For temperatures below TD we assume a single relaxation time can provide an adequate description and in some sense, this indicates that all dipoles (molecules) have the same environment over the time τ in a crystalline state and this enables a special case of n = 1 in Equation 1 to be used. Based on previous studies [33], the Cole and Davison equation (with αj  = 0, 0< βj <1) hypothesizes that the formation of micro-inhomogeneities of cluster type is preferable compared to the Cole-Cole model (βj = 0, 0< αj <1) with symmetric distributions of relaxation times at temperatures below 236 K. So we use Cole-Davison equation model given by Equation 2 to determine the vibration mode of hydrated GP2 from 15 K to 200 K,(2)

Figure 6 shows the measured frequency-dependent dielectric parameters of hydrated GP2 fitted to the Cole-Davison equation at 15, 80 150 and 200 K respectively. The solid lines are calculated with the relaxation model using the parameters of Table 1. For data fitting a non-linear least squares routine is applied.

Table 1. Dielectric parameters of GP2 at temperatures below TD found by fitting the data to Equation 2.

Figure 6. Cole-Cole plot for temperatures 15, 80, 150 and 200 K.

Lines are fitted by the Cole-Davison model and have a skewed arc distribution.

Modeling GP2 above TD

In the dielectric relaxation studies described above, a single Cole-Davison relaxation model is found to have good agreement between experimental data and the model of the polarization for 15 K to 200 K. However, when this model is adopted at higher temperatures (above TD) it fails to reproduce the experimental findings. It is suggested in reference [32] that this is usually due to the presence of an additional absorption band as well as that due to the relaxation of the orientation of the polarization, namely a multiple process should be considered in order to adequately account for the observed experimental data. This process, which is called resonance absorption, described by the Van Vleck-Weisskopf-Fröhlich type [34], is described by an exponential type of relaxation function multiplied by the cosine function with a characteristic frequency ω0:(3)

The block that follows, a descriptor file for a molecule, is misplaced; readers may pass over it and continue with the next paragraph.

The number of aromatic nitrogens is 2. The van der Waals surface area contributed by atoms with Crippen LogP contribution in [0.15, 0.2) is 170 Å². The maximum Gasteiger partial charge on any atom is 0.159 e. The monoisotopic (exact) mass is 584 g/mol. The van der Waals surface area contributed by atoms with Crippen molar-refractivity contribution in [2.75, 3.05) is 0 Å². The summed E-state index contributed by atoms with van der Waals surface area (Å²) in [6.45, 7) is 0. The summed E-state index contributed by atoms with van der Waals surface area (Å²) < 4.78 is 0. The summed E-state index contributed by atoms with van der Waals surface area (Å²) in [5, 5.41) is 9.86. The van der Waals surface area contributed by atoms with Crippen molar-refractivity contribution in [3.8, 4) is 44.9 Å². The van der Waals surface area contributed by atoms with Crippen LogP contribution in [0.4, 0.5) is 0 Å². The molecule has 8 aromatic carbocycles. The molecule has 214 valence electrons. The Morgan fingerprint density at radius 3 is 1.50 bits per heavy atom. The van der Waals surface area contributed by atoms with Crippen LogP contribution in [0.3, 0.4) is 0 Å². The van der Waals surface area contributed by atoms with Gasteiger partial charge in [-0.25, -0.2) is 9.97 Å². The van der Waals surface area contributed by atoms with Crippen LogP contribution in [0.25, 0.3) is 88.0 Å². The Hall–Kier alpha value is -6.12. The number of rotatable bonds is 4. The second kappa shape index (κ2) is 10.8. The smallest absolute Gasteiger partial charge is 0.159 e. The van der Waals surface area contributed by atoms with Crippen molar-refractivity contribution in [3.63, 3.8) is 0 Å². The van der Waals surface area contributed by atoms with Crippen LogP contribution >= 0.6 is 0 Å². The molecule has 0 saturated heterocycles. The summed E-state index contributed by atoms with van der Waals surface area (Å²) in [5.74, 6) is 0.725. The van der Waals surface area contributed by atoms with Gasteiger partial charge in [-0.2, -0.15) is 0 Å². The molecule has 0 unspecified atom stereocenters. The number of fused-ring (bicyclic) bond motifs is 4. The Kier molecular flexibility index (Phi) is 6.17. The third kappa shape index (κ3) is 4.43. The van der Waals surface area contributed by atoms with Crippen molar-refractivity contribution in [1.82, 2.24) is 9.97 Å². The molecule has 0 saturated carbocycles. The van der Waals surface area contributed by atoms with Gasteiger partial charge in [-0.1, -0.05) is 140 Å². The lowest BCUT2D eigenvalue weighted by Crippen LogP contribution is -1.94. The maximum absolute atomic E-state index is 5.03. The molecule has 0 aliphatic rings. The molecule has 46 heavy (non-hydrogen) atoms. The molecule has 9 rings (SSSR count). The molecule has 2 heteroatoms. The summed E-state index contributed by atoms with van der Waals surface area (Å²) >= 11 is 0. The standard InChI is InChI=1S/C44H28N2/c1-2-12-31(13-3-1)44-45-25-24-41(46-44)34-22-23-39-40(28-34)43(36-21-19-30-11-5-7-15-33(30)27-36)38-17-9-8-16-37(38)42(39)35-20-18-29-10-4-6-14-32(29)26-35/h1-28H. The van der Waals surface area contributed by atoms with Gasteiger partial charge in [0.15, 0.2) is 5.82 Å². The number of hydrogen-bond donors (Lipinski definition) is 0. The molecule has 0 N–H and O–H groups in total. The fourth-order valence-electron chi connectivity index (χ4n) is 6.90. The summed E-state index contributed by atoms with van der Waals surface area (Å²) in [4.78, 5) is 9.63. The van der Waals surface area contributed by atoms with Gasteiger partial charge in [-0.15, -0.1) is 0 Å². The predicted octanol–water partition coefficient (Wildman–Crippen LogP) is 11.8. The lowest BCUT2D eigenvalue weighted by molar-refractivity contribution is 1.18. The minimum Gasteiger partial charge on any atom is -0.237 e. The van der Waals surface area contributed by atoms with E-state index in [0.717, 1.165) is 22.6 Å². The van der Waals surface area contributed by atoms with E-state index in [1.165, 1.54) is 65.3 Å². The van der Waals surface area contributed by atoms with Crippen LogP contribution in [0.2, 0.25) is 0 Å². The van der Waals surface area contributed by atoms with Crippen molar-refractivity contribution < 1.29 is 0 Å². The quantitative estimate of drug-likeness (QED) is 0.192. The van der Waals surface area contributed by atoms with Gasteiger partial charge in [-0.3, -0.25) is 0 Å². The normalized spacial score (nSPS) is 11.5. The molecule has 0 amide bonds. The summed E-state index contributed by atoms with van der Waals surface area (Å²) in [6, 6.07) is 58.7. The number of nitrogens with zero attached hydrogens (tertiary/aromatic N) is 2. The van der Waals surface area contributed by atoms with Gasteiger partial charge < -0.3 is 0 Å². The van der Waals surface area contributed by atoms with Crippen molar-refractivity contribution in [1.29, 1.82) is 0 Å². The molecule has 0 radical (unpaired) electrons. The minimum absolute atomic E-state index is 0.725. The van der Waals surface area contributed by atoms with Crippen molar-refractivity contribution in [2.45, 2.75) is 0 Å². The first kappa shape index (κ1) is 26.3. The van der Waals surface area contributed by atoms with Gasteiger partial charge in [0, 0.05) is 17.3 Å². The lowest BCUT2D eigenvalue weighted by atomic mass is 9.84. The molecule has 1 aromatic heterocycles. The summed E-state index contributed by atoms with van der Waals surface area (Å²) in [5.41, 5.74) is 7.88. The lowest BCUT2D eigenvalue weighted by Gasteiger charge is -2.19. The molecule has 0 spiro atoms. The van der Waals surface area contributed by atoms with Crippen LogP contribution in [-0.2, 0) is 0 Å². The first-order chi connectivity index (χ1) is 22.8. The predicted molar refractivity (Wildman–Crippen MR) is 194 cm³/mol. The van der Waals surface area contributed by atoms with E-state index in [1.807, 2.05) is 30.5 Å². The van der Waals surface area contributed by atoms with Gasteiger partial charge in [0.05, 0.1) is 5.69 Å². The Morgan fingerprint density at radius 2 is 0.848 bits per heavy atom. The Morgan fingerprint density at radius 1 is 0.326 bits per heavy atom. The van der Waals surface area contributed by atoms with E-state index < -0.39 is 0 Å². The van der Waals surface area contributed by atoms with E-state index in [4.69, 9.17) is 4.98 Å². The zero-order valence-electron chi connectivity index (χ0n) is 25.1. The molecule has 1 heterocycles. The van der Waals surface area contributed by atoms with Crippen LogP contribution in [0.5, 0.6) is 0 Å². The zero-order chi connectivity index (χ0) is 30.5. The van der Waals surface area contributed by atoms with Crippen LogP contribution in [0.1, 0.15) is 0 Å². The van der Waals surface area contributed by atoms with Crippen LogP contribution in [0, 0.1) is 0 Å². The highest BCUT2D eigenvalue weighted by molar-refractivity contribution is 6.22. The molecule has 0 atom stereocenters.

The response function corresponding to the relaxation function in Equation 3 is(4)and the complex dielectric function is given by Equation 5 [35].(5)Here ε denotes the value of ε′(ω) at ω sufficiently far away from the resonance point (ω0). Therefore, the value of ε′(ω) on the low-frequency side becomes ε+Δε.